Bumped From Your Flight? Here's $1,300.


(Photo: Thinkstock)

Being bumped from a flight is an air travel nightmare. But there may be a silver lining: cold, hard cash.

AirHelp, a US-based website and mobile app, will do the legal legwork to find out what, if anything, you’re owed from the airline that kicked you off. For domestic flights, awards can add up to $1,300. For flights in the European Union, travelers can get up to $800 returned.

“We want to make the parts of travel that can be painful less painful,” AirHelp co-founder Nicolas Michaelsen told Yahoo Travel. An estimated 26 million people are entitled to compensation each year, but only a fraction have the patience and time to pursue the cash.

One reason: It’s a hassle. One airline, for example, accepted only claims faxed on weekdays between 2 and 4 p.m., Michaelsen recalled.

But after a year in business, AirHelp has assisted 25,000 frustrated fliers by cutting through the red tape (like only being able to fax a claim in and fighting the airline on your behalf—for 25 percent of the reward. If the company doesn’t get you cash, there’s no charge.


(Courtesy: Airhelp)

Among their claims, so far, only about 10 percent have been “rightfully rejected,” says Michaelsen. A legitimate rejection means an extraordinary circumstance such as an airport strike, terror threat, or even political instability were found to cause the delay. “In general, the majority of the claims we put in, we win,” he says. Amounts depend on the price of the ticket and the length of the delay, according to the Department of Transportation

AirHelp “will bring appropriate relief to those afflicted by involuntary bumping, and that’s a great thing,” Max Rayner, a partner of travel industry analyst group Hudson Crossing, told Yahoo Travel. European companies EUClaim and refund.me offer similar services.

Just remember not every bump is a cash-money slam-dunk. In fact, according to Rayner, a number of reasons will disqualify you for airline compensation—including giving up your seat for cash or a travel voucher.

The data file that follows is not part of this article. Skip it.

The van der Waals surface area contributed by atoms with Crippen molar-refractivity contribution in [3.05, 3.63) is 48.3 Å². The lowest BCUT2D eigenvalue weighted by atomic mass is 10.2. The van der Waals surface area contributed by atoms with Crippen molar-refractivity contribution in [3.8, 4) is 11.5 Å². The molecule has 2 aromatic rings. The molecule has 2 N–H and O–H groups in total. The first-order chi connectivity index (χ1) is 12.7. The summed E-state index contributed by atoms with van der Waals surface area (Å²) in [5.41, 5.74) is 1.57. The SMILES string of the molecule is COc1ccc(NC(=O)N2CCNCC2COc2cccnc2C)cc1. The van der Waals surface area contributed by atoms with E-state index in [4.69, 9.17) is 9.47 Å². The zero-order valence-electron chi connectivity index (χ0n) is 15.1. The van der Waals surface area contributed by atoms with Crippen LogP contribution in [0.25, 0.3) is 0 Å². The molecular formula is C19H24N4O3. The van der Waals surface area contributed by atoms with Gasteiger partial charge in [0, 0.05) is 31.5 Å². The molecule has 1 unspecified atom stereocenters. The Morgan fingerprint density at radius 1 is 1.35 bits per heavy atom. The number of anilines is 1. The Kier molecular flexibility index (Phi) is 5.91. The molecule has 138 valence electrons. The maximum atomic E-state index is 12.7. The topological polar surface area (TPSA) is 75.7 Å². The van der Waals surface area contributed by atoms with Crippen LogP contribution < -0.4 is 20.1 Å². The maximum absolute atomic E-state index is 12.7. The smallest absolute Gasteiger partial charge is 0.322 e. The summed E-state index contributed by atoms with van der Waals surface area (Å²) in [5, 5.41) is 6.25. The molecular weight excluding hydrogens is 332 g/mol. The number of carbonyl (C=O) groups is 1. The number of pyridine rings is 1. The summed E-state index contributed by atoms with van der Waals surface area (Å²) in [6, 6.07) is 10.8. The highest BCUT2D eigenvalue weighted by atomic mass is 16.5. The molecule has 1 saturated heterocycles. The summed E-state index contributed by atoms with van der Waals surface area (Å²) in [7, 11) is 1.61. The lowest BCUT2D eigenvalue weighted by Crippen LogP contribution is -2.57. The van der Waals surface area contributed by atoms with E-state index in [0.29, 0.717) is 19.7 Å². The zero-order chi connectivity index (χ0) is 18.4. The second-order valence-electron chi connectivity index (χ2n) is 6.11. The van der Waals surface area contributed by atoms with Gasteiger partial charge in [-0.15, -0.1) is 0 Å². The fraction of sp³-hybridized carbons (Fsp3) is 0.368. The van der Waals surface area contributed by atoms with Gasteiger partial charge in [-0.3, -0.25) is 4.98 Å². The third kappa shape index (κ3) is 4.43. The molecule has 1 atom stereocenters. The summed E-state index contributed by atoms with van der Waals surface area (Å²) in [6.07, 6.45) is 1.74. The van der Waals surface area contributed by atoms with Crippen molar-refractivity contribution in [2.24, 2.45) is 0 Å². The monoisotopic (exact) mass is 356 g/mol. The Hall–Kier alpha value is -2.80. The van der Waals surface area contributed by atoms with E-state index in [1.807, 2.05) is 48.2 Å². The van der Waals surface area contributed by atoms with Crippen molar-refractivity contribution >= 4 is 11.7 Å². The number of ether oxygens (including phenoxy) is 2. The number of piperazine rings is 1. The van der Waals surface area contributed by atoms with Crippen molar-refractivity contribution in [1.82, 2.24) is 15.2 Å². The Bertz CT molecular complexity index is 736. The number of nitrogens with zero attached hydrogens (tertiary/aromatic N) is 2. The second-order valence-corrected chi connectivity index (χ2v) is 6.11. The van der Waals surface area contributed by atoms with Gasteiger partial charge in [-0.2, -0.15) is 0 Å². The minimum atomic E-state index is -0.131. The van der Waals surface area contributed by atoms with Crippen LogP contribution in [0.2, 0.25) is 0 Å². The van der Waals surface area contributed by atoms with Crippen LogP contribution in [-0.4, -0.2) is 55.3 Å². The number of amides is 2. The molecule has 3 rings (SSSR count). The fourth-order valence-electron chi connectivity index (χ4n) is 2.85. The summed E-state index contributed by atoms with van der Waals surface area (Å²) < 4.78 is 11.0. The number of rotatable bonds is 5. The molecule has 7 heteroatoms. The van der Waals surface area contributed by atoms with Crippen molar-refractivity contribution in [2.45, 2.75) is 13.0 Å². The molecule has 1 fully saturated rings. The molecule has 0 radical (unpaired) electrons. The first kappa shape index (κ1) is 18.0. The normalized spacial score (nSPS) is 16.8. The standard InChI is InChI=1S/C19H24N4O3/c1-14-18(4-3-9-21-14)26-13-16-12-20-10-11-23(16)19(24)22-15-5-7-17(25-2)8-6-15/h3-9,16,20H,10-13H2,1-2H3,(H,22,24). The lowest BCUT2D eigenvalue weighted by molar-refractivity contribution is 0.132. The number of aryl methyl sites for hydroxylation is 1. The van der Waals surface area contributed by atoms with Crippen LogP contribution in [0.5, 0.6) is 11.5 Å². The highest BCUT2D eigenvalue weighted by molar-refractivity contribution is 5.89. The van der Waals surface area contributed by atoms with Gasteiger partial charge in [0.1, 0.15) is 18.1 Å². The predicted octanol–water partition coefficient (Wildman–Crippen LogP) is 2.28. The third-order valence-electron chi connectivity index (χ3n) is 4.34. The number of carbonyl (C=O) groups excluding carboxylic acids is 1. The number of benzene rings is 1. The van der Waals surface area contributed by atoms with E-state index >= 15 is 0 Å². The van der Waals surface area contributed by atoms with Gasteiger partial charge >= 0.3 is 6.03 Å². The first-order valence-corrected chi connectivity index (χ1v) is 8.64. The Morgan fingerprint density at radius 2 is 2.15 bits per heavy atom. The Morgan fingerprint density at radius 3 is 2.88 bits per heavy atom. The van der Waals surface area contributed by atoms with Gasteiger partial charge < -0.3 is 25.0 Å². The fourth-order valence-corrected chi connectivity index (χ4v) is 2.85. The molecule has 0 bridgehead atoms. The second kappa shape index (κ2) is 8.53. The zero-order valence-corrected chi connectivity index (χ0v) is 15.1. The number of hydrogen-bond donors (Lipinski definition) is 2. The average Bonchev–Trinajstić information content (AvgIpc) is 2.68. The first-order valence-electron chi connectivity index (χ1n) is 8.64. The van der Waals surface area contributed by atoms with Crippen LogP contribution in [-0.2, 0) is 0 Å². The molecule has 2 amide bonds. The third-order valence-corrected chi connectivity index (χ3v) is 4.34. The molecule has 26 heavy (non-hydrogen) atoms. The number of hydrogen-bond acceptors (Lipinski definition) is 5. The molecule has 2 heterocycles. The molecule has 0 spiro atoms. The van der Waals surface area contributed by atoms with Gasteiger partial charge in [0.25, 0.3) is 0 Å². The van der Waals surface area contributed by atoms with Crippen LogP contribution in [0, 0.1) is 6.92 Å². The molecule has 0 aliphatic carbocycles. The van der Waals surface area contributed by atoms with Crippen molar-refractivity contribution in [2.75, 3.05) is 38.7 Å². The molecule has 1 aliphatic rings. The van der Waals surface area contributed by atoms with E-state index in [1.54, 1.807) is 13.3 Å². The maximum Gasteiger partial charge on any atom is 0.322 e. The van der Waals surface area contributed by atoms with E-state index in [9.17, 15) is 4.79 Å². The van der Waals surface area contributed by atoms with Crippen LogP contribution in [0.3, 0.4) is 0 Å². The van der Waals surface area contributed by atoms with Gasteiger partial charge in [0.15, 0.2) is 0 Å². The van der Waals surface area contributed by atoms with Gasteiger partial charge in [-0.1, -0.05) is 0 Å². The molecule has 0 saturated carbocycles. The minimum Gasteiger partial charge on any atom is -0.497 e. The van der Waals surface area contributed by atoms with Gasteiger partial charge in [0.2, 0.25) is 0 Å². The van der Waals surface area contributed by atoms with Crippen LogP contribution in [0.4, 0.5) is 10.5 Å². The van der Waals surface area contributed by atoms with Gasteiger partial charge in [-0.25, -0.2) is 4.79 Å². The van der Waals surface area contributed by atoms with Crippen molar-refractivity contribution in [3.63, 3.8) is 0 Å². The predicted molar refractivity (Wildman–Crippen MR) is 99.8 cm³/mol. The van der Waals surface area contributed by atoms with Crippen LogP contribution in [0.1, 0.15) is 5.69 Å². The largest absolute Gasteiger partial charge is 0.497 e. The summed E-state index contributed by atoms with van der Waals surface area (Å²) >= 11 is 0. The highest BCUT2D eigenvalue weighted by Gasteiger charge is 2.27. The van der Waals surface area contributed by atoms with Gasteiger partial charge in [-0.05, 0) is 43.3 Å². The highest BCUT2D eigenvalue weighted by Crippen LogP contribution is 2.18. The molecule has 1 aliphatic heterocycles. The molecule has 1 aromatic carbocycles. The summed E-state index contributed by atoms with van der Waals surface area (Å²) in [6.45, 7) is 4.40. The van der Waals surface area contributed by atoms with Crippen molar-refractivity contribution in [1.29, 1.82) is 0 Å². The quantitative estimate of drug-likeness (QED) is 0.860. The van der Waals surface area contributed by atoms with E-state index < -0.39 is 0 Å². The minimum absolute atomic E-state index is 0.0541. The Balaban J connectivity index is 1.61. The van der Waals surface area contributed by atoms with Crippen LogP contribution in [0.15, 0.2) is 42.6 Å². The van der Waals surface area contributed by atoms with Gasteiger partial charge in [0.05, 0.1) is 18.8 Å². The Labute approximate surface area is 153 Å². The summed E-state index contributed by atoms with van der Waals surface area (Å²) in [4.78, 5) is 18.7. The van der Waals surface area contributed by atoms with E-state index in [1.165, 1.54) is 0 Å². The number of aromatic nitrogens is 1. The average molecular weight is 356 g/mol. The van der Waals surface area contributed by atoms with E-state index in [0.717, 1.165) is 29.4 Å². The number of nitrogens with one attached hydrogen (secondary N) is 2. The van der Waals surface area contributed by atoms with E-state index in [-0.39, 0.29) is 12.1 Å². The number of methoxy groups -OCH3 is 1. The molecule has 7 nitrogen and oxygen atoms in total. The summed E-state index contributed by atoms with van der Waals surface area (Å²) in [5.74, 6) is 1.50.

If you’re involuntarily bumped, “always insist on cash on the spot and never a voucher,” advises George Hobica, founder of AirFareWatchDog.com. To maximize your reward he has some additional tips:

• If you volunteer to give up your seat, go for the best offer: You might do better to take a travel voucher that has a higher value than the cash offered, advises Hobica, especially if you plan on flying that airline again soon—most vouchers expire within a year.

• If you’re offered a flight voucher, be sure to ask about restrictions. Is there an expiration date? Is it “blacked out” during holiday periods—or another time you’d like to use it? Can it be used for international flights or for travel to Hawaii, the Caribbean, or other popular vacation spots?

And though it may sound obvious, get to the airport early—“It’s usually the last person to check in and/or board” that gets bumped, he warns—and always join the frequent-flier programs. Membership has its perks. So does flying first or business class. Ditto paying full fare: “You’re more likely to get on board than the poor chap who paid next to nothing for his coach ticket,” Hobica points out.

Getting bumped may a part of flying. At least the next time it happens, you don’t have to come away empty handed.

Want to make your voice heard as well? Yahoo Travel Editor Jo Piazza explains How To Complain Effectively—About Anything.